While this happens Queen Lear tries her best to stay relevant and on top of things, manipulating the people around her as she has always done. But things are changing. Her mind is slipping, she becomes forgetful and doesn’t always recognize people anymore. Alzheimer’s is getting its clutches into her. This is good for Kent, as this allows him to stick around and try to help her, and Cornald, for whom he has a soft spot.
Besides Kent there is also Oleg, Queen Lear personal assistant and caretaker. He’s a young immigrant from Eastern Europe who sends most of the money he makes back home to his mother. Because of that, he feels deeply for Queen Lear as she reminds him of his own mother. This is not explicitly said in the play, but we had the luck that the introduction to the play was an interview with Vanja Rukavina, who plays Oleg, which gave us some extra insight into his character and the relationship between him and Queen Lear.
As the business is going under, Queen Lear is forced to cull the number of servants. She protests heavily but both brothers will not budge. Oleg calls his mother to tell her that he will not be able to send more money as the business is not doing well. We can’t understand this, as the conversation is in Bosnian, but Rukavina lifted the veil on that for those who were at the introduction 🙂
After the call, Queen Lear comes in, dejected, angry, confused, and in need of kindness and love. Her underlying attraction to Oleg comes to the surface and she tries to seduce him. While unwilling at first, he eventually consents and they end up in bed together.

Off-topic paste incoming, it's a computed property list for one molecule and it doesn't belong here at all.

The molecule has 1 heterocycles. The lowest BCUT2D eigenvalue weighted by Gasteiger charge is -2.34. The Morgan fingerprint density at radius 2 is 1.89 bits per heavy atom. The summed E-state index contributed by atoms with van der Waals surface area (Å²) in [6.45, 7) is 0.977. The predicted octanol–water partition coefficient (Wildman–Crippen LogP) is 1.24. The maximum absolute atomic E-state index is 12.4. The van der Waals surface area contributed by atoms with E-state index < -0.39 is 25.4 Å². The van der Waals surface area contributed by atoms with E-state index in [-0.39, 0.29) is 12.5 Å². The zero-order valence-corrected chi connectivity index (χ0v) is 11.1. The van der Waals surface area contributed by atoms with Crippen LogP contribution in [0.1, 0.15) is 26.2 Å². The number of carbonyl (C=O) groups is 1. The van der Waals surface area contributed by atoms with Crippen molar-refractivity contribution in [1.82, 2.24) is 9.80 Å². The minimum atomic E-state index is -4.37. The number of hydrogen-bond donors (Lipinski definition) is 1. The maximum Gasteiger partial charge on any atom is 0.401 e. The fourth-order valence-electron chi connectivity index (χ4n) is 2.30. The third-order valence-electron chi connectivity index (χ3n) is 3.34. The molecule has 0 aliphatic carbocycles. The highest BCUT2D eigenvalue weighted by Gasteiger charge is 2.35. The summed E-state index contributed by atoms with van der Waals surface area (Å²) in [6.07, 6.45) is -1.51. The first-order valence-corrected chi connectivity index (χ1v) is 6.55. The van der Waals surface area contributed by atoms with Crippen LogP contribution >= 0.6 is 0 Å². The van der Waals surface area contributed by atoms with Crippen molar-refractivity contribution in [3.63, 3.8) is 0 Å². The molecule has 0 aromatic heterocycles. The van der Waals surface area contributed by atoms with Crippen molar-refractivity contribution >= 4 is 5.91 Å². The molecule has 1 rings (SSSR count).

This scene was added at the specific request of Frieda Pittoors, who wanted to explore a relationship that is still often seen as taboo. Older men with young trophy wives or lovers are generally applauded for landing such a conquest, while an older woman with a young boyfriend or husband is seen as weird.
After another argument with her sons and their wives, Queen Lear runs out of the building, into a terrible storm. She wanders around, lost, desolate and in the grip of her disease. She throws a monologue into the storm before she is found by Oleg who tries to take her home. They meet a homeless junk who she, in her delirium, mistakes for her youngest son Cornald (not quite coincidentally played by the same actor :D).
Eventually, Queen Lear is back home, still lost in her mind. Cornald has returned home, but she does not recognise him. The children fight over the downfall of the company. Henry has a plan to save what remains, Gregory is mostly on board, but Cornald disagrees. Kent is also present, still blinded from an earlier fight where Gregory attacked him. And so, with all present, tension mounts, drama unfolds and we move towards the inevitable tragedy of death, and a woman permanently lost in her own mind.
The play is a masterful adaptation of the original. The changes have made the story stronger, and relevant for current society. The actors are all quite good, but Frieda Pittoors knocks her part out of the park, she is fantastic. She manages to convey the loss of self through Alzheimer so very well.